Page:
A Mule on a Piano, Cezanne Hung Upside Down, the Lost Generation Wobbles

Article excerpt

MAGICAL REALITY: Chilean-born novelist Isabel Allende, 57, wrote "The House of the Spirits," "Eva Luna" and several other works of fiction and nonfiction. After a 1973 coup that killed her uncle President Salvador Allende, she fled to Venezuela. Today she lives in San Francisco.

The language of magical realism began with the conquistadors. The Europeans needed new words to describe the lushness and strangeness of this landscape.

The first of the modern magical realists was the Cuban writer Alejo Carpentier. The French surrealists would put a sewing machine on a dissecting table; the absurd objects together would cause an event or a juxtaposition to seem surreal. Carpentier, living with the surrealists in France, realized that in Latin America, you don't have to put them together. In Latin America you will find a white mule on a piano.

I am of the first generation of Latin American writers to grow up reading Latin American authors: Borges, Garcia Marquez, Carlos Fuentes. What we have in common, among greatly varying styles, is the inclusion of the invisible world, not ghosts and spirits, but emotions and passions. When I write about spirits, they stand for things. I lost my daughter in 1991, but she is with me every day, not in the shady corners of my house but inside me. This is a way of understanding common among Latin American writers, even those not considered magical realists. When I read "Pedro Paramo," by [Mexican writer] Juan Rulfo, and he describes a man walking through a village with the dead, I know he is not talking about ghosts, he is talking about memory, the presence of the past.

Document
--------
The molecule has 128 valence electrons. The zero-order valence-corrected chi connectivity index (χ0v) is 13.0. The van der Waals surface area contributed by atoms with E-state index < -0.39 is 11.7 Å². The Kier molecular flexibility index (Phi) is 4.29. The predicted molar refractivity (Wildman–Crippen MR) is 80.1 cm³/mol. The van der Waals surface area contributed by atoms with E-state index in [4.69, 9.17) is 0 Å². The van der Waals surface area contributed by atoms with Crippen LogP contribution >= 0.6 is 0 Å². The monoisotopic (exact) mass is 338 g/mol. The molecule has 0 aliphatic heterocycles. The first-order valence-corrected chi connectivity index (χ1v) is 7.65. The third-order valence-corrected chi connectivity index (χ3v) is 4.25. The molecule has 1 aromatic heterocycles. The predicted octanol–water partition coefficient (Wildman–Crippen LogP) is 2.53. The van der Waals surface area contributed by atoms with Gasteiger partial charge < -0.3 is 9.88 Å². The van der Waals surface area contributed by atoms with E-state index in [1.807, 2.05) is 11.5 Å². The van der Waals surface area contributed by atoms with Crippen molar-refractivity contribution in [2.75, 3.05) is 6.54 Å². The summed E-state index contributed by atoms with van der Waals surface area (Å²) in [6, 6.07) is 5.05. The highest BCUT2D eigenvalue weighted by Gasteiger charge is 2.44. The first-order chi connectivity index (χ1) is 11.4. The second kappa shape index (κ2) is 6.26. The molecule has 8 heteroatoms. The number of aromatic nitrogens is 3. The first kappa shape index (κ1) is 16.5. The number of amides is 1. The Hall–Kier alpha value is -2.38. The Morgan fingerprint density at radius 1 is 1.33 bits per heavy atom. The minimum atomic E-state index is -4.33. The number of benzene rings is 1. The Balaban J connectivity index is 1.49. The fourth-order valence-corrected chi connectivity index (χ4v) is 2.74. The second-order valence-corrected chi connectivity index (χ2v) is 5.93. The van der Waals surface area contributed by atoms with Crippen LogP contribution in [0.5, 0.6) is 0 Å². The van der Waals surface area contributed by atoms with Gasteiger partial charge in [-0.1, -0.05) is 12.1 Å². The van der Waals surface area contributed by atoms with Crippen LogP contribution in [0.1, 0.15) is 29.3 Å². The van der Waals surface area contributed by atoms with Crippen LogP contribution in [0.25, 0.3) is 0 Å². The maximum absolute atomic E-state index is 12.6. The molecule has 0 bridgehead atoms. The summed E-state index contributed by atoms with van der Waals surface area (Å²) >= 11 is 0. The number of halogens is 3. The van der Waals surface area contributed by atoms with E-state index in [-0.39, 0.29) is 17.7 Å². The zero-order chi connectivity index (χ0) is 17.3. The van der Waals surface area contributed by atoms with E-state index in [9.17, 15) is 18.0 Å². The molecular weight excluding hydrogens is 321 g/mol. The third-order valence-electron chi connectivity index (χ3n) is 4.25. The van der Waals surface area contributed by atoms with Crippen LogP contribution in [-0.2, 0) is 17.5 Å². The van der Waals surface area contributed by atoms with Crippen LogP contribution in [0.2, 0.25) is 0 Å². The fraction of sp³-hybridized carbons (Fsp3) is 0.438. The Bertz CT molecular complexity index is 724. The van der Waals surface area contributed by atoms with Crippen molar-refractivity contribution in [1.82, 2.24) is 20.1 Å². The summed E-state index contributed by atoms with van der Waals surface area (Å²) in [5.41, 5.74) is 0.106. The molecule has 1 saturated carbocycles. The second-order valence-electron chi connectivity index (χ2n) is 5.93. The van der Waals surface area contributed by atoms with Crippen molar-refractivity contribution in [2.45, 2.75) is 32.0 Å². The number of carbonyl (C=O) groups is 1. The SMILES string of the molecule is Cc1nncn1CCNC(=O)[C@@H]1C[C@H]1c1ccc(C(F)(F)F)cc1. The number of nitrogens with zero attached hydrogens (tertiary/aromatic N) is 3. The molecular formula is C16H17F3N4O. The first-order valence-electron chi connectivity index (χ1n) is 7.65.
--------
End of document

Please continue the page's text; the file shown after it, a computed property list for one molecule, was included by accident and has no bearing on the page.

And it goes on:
Does magical realism exist outside Latin America? Of course; writers like Salman Rushdie and Toni Morrison incorporate magical elements. Strangely, the term has lost its vogue within Latin America. It is not "in" anymore; people reject it everywhere. The exaggeration of magical realism may be over, the use of the term may be fading, but it is in essence only a phrase to describe a world of light and shade, something akin to a painting. This is unlikely to disappear from Latin American literature. This landscape does not disappear. I was recently in Guatemala, where a great many do not speak Spanish. You can go into a cybercafe and check your e-mail, then walk outside and see Indians living in the 17th century.

Reality is more magical than real. I live in California, for God's sake.

Cezanne Hung Upside Down

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